Sleep Medication Used By 30 Percent Of Women, Study Says
Nearly 3 in 10 women admit to taking some form of sleep medication at least a few nights a week, according to a 2007 study by the National Sleep Foundation.
In the study, called “Women and Sleep," 80 percent of women reported being too stressed or worried to fall asleep, and 84 percent of new mothers reported insomnia, according to the New York Times.
Insomnia also seems to affect women much more than men. Dr. Nancy Collop, director of the Emory Sleep Center in Atlanta, said three out of four insomnia patients at the clinic are women, the New York Times reports. She points to the rising use of technology late at night as part of the culprit.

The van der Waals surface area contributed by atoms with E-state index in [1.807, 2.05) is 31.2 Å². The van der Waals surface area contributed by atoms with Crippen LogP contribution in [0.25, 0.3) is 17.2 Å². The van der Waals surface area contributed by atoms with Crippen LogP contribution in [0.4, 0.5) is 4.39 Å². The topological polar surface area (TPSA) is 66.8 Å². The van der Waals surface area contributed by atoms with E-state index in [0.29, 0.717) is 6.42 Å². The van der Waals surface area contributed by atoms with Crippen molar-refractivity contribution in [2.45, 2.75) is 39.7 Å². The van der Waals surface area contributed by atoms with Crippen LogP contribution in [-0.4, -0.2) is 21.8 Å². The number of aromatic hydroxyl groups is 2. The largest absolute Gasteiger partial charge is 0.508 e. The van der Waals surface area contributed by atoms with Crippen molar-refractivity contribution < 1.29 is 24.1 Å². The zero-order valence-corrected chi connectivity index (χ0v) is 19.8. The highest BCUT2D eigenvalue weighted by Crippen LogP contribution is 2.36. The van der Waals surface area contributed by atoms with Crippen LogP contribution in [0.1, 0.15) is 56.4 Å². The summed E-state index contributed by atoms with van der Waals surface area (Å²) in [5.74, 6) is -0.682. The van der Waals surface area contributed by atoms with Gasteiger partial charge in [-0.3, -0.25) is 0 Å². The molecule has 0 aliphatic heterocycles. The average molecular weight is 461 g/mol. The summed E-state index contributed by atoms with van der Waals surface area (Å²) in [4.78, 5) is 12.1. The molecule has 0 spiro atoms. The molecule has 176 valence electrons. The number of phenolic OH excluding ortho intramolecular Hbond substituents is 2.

“There’s always the worry another e-mail has come in,” she said, as reported by the New York Times. “Just the light from the electronic book or the iPad screen is stimulating.”
But older women are more likely to actually take medication than new mothers, according to IMS Health, a health care consulting firm in Danbury, Conn. It states that use of prescription sleep aids among women peaks from 40 to 59.
Last year, the firm said, 15,473,000 American women between those ages got a prescription (overwhelmingly for Zolpidem, the generic form of Ambien) to help them sleep, nearly twice the number of men in that age group, the New York Times reports.